How to make a shoulder-mounted animatronic light-up robot in 15 days

The School of Creative Arts was approached by creative agency, Ralph, which had proposed an idea to their client 2k Games for a shoulder-mounted animatronic light-up robot that would answer questions and perform live at Gamescon.

Visiting Lecturer, Professor Mark Bloomfield was asked to undertake this mammoth task in just 15 days.

Business Challenge

Time was of the essence with this project and meant that conventional hand processes could not be used to drive the project forward. The only option to ensure deliverability to deadline was 3D print. Mark started with pencil and paper, identifying and working through each problem as a series of quick sketches. He had to take into account:

  • how the robot would sit securely on the shoulder
  • how the head was going to turn
  • how it would be operated
  • how many parts would be needed and how they would fit together
  • how the cables would be connected
  • what electronic components would be required
  • and finally, how a worn metallic finish would be achieved.

How the University helped

Mark considered each of the areas for consideration and came up with a series of solutions before modelling them using his 3D software. He found that using the software to 'rough out' components virtually, then printing them out was a very efficient way of working. Suddenly the virtual robot was becoming real. Problems could be resolved as part of the making process and parts could be revised then reprinted and replaced.

To assemble the robot, Mark used a small desktop 3D printer, the UP+2, printing in white ABS, set to print fast with a 0.4mm layer thickness. The customer wanted a worn, scratched metallic grey and red finish so surface quality was not important. The stepping could be disguised with filler spray and sanding. This meant that all the parts were printed relatively quickly and Mark could concentrate on putting them all together. Once he was certain that the parts worked, Mark began to finish them by spraying, sanding and painting to achieve the final look.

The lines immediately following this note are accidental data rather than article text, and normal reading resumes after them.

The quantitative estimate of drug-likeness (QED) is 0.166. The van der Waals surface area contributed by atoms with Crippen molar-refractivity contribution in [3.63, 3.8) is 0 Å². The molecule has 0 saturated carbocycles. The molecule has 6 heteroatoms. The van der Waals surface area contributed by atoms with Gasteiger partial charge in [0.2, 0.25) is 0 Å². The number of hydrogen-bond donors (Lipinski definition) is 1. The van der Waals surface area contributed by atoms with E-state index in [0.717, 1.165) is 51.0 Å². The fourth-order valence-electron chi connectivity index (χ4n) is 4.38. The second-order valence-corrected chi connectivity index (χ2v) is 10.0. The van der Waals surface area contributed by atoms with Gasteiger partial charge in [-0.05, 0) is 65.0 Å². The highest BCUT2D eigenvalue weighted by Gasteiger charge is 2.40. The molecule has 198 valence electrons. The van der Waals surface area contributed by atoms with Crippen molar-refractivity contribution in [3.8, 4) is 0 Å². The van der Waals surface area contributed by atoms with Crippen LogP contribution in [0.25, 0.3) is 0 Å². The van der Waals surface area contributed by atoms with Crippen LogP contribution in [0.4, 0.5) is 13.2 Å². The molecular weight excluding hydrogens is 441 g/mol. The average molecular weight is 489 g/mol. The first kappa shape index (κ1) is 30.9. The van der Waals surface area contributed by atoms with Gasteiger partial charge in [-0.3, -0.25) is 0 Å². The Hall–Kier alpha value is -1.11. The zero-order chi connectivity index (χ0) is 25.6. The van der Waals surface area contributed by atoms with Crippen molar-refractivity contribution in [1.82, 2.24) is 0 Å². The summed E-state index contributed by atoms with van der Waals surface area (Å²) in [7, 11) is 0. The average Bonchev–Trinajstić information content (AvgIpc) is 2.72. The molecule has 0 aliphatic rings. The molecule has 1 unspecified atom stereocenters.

The final product

The robot was secured to the operator's shoulder by using a fully adjustable back pack with aluminium armature fixed onto a 3D printed platform for the robot to be bolted on to. He wired up a circuit for LEDs to be used for the eyes and mouth and to secure all the components and metres of wire: the LED mounts, wiring channels and resistor clips were all 3D printed.

A 3D printer hand held controller housed electrical switches for the LEDs and a mechanical cable controller to move the robot's head, the cables then connected to the shoulder mounted platform and into the robot's body. This enabled the robot to be simply controlled by the operator's hands bringing it to life and allowing it to perform live at the event.